Another reason that perhaps I am not so hung up on the idea of global warming as the be all and end all of humanity as we know it, is the fact that mother nature on her own is one hell of a power to be reckoned with. I mean the Boxing day Tsunami of 2004 is proof enough of how powerful a world we live on. One event wiped out a quarter of a million people in seconds, with no mercy, not choosing fairly nor being compassionate while doing it. If you were in its way the waters took you. Now that is a power to be thoughtful of. In 1976 and again in 2008 China saw devistating earthquakes that in total wiped out over 300 thousand people. And it is not uncommon for earthquakes to have a massive impact on regions of high population. We have seen huge death tolls in Japan, Indonesia, Pakistan, Taiwan, Mexico and so many others just to consider a few. Infact according to USGS over 1.5 million people have succumbed to earthquakes or their effects since the 1990’s. But nature does not just stop there. Consider the mighty hurricane. 2005 is still one of the busiest hurricane seasons on record with 15 named hurricanes hitting the Gulf of Mexico with a combined estimated cost of 13 billion US$ and over 6000 lives lost. This figure is not including the most famous hurricane of all time. Katrina is still a name feared and spoken in hushed tones around the world, with damages in excess of 100 Billion US$ just under 3000 people lost and well over 5 million people were displaces in an area almost the size of the United Kingdom. Hello, now that’s a force of nature to be concerned about. Considering that’s just mentioning two forms of natural disaster. If you also build into the equation landslides, flooding, volcanic eruptions, cyclones, heat waves, tornados, fire storms, famine, health epidemics and so on, nature is possibly our worst enemy. I’m more inclined to wonder what the hell is going to strike next than which type of carbon fuel I should burn or not to burn!
Yes, you see in my own opinion humanity is more willing to hide its head in the sand, and worry and shout about things that could quite possibly be happening as a result of too many bodies producing too much body heat! Well, ok maybe that is taking it to extremes, but let’s be realistic. I really do believe that governments spend far too much time pulling the wool over our eyes over matters that really do not concern us. Let’s forget for a moment about carbon emissions, and hear Mr Prime Minister how you propose to feed us in 20 years time, when 1/4 of the worlds crop production goes into fuel extracts to burn endlessly to keep our machine hungry world ticking over. Tell us Mr Chancellor, how governments plan to pay off their ever increasing black holes of debt as they march onwards into oblivion! More importantly Mr President, explain to us where we are going to put the next 3 billion people that are meant to join our ranks of populous as the world’s population approaches 10 billion in 2015. Are these not issues we should be pressing home and concentrating on? We worry about the impact that burning all these fossil fuels have on the atmosphere, well please allow me to throw one more consideration into the pot. What happens to all the huge vacuums and cavernous expanses of air that used to contain crude oil, natural gass, gold, iron and all those other wonderful minerals that we draw from the earth’s core? We have taken so much out of the crust of the earth without putting it back that surely the effects that our greed have had on ravaging the earth’s crust in the manor we have will eventually bring on consequences of its own? And isn’t this possibly something we should be thinking about? Consider this – Johannesburg is said to have tunnels just short of four miles deep into the crust of the earth, with well over 800 miles of tunnelling criss-crossing the landscape underneath the city. The gold mining process in the South African city is so effective that they have an air conditioning plant the size of a small European village to ensure that the temperature at the rock face is dropped from 60 degrees Celsius to a more tolerable 36 degrees. Over 5600 men bore out around 409,000 ounces of gold each year from one of three mines located in the region and considering that in some cases it can be upward of 50 tonnes of ore to produce one ounce of gold, you can just imagine the scale of earth being removed from this mine. Now take one single category 9 earthquake in or somewhere near Johannesburg!!!!!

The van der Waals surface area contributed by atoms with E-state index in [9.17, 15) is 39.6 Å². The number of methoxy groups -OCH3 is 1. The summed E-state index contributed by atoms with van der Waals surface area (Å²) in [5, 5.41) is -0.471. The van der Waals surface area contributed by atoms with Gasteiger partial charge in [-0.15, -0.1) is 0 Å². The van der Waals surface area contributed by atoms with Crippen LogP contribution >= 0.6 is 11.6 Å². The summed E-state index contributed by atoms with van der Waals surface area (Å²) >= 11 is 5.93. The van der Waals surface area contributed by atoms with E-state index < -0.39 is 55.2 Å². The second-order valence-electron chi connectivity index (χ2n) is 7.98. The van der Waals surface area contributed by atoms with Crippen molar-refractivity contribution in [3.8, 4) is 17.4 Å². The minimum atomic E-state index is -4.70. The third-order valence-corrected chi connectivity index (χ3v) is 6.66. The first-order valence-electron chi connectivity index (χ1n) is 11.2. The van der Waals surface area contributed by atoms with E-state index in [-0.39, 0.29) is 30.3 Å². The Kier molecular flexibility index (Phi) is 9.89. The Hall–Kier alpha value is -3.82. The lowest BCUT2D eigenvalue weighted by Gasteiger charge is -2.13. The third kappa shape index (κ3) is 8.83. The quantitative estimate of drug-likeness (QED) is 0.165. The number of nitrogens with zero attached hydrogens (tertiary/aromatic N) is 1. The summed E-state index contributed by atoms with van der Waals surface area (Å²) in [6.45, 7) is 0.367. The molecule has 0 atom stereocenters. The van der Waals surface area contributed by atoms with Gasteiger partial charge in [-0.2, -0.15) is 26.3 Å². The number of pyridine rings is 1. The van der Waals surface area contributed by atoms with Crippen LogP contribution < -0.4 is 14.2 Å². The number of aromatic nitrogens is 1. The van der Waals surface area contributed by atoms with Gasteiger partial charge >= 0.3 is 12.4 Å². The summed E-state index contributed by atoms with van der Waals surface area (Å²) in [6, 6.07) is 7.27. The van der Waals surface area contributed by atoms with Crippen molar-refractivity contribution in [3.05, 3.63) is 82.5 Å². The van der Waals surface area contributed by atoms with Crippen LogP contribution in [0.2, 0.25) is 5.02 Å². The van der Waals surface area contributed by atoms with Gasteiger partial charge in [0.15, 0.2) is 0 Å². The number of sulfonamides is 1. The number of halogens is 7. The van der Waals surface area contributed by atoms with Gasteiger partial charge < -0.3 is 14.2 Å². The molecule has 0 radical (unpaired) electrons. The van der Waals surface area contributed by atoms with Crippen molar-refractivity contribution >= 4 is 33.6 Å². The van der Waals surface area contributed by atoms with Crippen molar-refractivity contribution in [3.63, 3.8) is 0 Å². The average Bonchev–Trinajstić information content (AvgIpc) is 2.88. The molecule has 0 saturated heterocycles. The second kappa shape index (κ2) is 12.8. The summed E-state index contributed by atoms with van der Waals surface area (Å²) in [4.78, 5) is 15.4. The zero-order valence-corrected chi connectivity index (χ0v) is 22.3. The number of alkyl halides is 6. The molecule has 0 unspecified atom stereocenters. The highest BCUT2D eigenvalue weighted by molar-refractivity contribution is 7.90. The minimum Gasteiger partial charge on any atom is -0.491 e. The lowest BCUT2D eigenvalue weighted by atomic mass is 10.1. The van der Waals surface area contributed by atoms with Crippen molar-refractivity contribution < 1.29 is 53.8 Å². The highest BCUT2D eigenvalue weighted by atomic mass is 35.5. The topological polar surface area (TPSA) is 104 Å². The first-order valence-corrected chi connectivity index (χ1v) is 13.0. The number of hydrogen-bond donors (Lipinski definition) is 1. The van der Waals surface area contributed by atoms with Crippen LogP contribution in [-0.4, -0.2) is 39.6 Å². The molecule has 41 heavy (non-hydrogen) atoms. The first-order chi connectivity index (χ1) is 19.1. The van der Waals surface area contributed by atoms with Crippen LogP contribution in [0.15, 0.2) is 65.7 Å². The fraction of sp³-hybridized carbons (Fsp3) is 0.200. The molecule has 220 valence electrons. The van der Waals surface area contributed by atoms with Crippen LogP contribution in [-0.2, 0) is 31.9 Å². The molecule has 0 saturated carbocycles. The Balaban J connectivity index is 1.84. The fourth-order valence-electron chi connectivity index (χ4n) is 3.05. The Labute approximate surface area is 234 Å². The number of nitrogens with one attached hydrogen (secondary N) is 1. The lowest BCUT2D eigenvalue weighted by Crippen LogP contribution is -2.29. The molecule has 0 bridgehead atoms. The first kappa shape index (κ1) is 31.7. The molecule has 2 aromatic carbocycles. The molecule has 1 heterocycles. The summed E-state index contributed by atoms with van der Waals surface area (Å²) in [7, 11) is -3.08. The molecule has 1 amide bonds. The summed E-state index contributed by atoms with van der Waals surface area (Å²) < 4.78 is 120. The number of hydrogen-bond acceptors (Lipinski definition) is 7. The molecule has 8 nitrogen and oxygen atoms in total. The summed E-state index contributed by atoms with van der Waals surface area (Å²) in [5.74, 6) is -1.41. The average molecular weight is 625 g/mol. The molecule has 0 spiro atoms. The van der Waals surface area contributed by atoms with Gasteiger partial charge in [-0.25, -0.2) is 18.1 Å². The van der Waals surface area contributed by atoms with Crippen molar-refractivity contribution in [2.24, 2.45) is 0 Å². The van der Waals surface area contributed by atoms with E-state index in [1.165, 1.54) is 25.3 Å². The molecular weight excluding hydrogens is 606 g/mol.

It won’t be at the bottom of a swimming pool that you’ll need to visit to see the skyline of the city of Johannesburg let me assure you!!!!